Lyons (1977) which is cited by Nitiasih shows that there are two characteristics of speech act, they are:
1)    Speech act does not refer to the act of speaking as such (i.e. to the production of actual spoken utterance), but to something more abstract.
2)    Speech act is not restricted to communication by means of spoken language because there are also certain non-linguistic communicative acts conveying certain meanings.
Speech act can be analysed on three levels. In Austin’s further development of investigating about speech act, he drew three dictinctions between Locutionary acts, Illocutionary acts, and Perlocutionary acts as the following:
1)    A Locutionary Act is an act of saying; the production of meaningful utterance, the utterance of certain noises, the utterance of certain words in a certain construction, and the utterance of them with a certain ‘meaning’ in the favourite philosophical sense of that word, i.e. with a certain sense and a certain reference (Austin 1962: p.944 as cited by Lyons 1977: p.730).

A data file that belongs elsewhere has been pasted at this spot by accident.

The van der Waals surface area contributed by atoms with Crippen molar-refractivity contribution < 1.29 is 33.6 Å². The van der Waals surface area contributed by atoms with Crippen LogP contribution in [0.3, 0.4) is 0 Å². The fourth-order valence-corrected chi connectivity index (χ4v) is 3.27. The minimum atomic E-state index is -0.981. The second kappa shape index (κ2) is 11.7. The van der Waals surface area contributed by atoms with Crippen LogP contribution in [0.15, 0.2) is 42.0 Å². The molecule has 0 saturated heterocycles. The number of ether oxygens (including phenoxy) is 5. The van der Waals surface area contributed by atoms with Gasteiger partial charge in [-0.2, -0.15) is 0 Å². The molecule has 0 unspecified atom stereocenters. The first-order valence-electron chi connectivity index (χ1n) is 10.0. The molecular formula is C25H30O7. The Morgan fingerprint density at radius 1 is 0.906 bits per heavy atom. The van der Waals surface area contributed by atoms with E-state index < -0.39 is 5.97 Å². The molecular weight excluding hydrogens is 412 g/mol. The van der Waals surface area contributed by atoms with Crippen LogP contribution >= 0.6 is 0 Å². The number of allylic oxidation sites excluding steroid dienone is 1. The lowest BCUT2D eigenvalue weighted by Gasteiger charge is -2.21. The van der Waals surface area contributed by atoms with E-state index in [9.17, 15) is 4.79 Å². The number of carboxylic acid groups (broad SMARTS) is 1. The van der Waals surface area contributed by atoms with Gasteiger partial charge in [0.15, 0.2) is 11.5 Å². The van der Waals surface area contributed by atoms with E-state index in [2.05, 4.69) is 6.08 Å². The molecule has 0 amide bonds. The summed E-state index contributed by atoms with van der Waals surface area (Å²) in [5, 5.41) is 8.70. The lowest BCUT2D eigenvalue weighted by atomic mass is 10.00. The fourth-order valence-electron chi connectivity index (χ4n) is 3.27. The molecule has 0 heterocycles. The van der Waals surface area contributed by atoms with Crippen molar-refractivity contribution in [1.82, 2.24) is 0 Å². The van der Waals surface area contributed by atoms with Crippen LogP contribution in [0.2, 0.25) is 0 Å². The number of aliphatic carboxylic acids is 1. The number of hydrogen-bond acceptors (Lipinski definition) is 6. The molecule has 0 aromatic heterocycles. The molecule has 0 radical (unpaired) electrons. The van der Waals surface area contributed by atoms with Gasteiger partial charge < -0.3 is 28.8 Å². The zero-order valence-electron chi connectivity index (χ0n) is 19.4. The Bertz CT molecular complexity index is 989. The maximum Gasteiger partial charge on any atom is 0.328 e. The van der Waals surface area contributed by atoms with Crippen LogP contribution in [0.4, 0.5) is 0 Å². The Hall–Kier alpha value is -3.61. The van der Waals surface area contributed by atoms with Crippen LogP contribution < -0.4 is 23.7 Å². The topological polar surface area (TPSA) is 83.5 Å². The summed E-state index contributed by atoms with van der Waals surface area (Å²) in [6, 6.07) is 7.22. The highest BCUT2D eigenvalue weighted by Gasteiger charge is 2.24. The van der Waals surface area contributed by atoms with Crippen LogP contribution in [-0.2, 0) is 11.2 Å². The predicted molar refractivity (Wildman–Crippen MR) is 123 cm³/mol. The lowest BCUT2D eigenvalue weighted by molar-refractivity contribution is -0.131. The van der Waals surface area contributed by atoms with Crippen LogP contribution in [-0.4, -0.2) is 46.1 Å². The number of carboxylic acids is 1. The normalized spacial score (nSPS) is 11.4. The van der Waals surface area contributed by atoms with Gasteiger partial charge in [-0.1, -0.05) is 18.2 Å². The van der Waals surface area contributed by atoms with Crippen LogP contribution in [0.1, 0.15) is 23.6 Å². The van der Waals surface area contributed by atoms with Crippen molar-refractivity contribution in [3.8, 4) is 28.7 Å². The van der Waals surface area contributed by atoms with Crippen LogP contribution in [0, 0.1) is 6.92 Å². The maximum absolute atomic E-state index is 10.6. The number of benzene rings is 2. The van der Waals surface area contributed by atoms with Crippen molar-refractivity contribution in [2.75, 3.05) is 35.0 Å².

2)    An Illocutionary Act is an act performed in saying something; making a statement or promise, issuing a command or request, asking a question, christening a ship, etc.
3)    A Perlocutionary Act is an act performed by means of saying something; getting someone to believe that something is so, persuading someone to do something, moving someone to anger, consoling someone in his distress, etc.
A short illustration example of the relationship between those three acts above can be seen as follows:
In uttering the locution "Is there any salt?" at the dinner table, one may thereby perform the illocutionary act of requesting salt, as well as the distinct locutionary act of uttering the interrogatory sentence about the presence of salt, and the further perlocutionary act of causing somebody to hand one the salt.